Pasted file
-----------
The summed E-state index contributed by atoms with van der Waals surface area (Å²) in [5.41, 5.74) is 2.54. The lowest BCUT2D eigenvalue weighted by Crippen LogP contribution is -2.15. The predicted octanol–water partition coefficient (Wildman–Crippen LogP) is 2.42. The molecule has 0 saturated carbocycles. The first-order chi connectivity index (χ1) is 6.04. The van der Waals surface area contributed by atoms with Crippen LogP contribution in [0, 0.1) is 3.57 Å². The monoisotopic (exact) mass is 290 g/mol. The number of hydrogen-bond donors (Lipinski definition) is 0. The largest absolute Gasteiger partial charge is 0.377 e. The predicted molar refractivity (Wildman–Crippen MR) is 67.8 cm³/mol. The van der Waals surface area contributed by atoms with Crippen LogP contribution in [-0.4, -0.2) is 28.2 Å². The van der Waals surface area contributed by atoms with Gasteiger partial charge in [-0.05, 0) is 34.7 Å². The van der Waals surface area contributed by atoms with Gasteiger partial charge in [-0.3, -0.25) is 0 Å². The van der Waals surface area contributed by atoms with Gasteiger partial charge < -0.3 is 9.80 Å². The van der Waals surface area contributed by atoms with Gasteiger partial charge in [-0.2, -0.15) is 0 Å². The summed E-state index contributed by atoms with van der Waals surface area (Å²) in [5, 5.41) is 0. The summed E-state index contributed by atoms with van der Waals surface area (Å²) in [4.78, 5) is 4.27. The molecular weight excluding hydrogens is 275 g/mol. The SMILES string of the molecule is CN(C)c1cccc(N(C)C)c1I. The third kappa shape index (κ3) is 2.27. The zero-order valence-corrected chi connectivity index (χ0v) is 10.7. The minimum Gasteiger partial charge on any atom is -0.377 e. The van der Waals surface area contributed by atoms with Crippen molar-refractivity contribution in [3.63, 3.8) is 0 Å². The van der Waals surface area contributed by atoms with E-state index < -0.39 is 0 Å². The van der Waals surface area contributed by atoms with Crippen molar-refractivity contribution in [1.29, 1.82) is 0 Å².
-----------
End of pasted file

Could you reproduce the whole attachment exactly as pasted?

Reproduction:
The summed E-state index contributed by atoms with van der Waals surface area (Å²) in [5.41, 5.74) is 2.54. The lowest BCUT2D eigenvalue weighted by Crippen LogP contribution is -2.15. The predicted octanol–water partition coefficient (Wildman–Crippen LogP) is 2.42. The molecule has 0 saturated carbocycles. The first-order chi connectivity index (χ1) is 6.04. The van der Waals surface area contributed by atoms with Crippen LogP contribution in [0, 0.1) is 3.57 Å². The monoisotopic (exact) mass is 290 g/mol. The number of hydrogen-bond donors (Lipinski definition) is 0. The largest absolute Gasteiger partial charge is 0.377 e. The predicted molar refractivity (Wildman–Crippen MR) is 67.8 cm³/mol. The van der Waals surface area contributed by atoms with Crippen LogP contribution in [-0.4, -0.2) is 28.2 Å². The van der Waals surface area contributed by atoms with Gasteiger partial charge in [-0.05, 0) is 34.7 Å². The van der Waals surface area contributed by atoms with Gasteiger partial charge in [-0.3, -0.25) is 0 Å². The van der Waals surface area contributed by atoms with Gasteiger partial charge < -0.3 is 9.80 Å². The van der Waals surface area contributed by atoms with Gasteiger partial charge in [-0.2, -0.15) is 0 Å². The summed E-state index contributed by atoms with van der Waals surface area (Å²) in [5, 5.41) is 0. The summed E-state index contributed by atoms with van der Waals surface area (Å²) in [4.78, 5) is 4.27. The molecular weight excluding hydrogens is 275 g/mol. The SMILES string of the molecule is CN(C)c1cccc(N(C)C)c1I. The third kappa shape index (κ3) is 2.27. The zero-order valence-corrected chi connectivity index (χ0v) is 10.7. The minimum Gasteiger partial charge on any atom is -0.377 e. The van der Waals surface area contributed by atoms with Crippen molar-refractivity contribution in [3.63, 3.8) is 0 Å². The van der Waals surface area contributed by atoms with E-state index < -0.39 is 0 Å². The van der Waals surface area contributed by atoms with Crippen molar-refractivity contribution in [1.29, 1.82) is 0 Å².